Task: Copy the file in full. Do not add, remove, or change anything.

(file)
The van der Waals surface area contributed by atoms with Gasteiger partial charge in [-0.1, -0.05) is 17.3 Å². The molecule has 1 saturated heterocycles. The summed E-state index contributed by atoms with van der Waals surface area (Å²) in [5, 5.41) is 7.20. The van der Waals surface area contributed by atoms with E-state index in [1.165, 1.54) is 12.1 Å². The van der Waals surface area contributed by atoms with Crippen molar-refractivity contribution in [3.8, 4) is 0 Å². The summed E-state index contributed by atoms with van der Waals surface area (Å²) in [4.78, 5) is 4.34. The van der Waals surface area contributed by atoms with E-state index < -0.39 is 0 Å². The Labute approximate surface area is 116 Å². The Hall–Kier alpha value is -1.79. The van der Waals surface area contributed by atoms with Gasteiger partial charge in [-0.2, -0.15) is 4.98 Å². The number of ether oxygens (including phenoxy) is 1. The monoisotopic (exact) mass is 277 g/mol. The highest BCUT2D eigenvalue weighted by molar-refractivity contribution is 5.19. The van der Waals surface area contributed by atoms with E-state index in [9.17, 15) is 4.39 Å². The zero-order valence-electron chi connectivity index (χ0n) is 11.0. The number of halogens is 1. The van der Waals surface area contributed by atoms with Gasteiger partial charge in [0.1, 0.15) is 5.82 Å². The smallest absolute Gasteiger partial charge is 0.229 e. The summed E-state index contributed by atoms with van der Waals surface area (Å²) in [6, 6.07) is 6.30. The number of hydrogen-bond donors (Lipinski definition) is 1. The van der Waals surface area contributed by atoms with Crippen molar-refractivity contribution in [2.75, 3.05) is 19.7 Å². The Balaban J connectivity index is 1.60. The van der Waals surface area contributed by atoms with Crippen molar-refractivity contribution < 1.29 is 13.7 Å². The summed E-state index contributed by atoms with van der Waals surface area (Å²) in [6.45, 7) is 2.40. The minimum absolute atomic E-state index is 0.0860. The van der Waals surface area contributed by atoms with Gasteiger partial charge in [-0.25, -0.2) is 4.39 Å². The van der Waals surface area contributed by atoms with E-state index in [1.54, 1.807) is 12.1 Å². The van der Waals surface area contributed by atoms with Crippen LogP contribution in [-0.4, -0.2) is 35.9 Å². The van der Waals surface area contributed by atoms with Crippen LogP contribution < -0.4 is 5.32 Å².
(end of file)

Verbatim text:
The van der Waals surface area contributed by atoms with Gasteiger partial charge in [-0.1, -0.05) is 17.3 Å². The molecule has 1 saturated heterocycles. The summed E-state index contributed by atoms with van der Waals surface area (Å²) in [5, 5.41) is 7.20. The van der Waals surface area contributed by atoms with E-state index in [1.165, 1.54) is 12.1 Å². The van der Waals surface area contributed by atoms with Crippen molar-refractivity contribution in [3.8, 4) is 0 Å². The summed E-state index contributed by atoms with van der Waals surface area (Å²) in [4.78, 5) is 4.34. The van der Waals surface area contributed by atoms with E-state index < -0.39 is 0 Å². The Labute approximate surface area is 116 Å². The Hall–Kier alpha value is -1.79. The van der Waals surface area contributed by atoms with Gasteiger partial charge in [-0.2, -0.15) is 4.98 Å². The number of ether oxygens (including phenoxy) is 1. The monoisotopic (exact) mass is 277 g/mol. The highest BCUT2D eigenvalue weighted by molar-refractivity contribution is 5.19. The van der Waals surface area contributed by atoms with E-state index in [9.17, 15) is 4.39 Å². The zero-order valence-electron chi connectivity index (χ0n) is 11.0. The number of halogens is 1. The van der Waals surface area contributed by atoms with Gasteiger partial charge in [0.1, 0.15) is 5.82 Å². The smallest absolute Gasteiger partial charge is 0.229 e. The summed E-state index contributed by atoms with van der Waals surface area (Å²) in [6, 6.07) is 6.30. The number of hydrogen-bond donors (Lipinski definition) is 1. The van der Waals surface area contributed by atoms with Crippen molar-refractivity contribution in [2.75, 3.05) is 19.7 Å². The Balaban J connectivity index is 1.60. The van der Waals surface area contributed by atoms with Crippen molar-refractivity contribution < 1.29 is 13.7 Å². The summed E-state index contributed by atoms with van der Waals surface area (Å²) in [6.45, 7) is 2.40. The minimum absolute atomic E-state index is 0.0860. The van der Waals surface area contributed by atoms with Gasteiger partial charge in [-0.25, -0.2) is 4.39 Å². The van der Waals surface area contributed by atoms with E-state index in [1.54, 1.807) is 12.1 Å². The van der Waals surface area contributed by atoms with Crippen LogP contribution in [-0.4, -0.2) is 35.9 Å². The van der Waals surface area contributed by atoms with Crippen LogP contribution < -0.4 is 5.32 Å².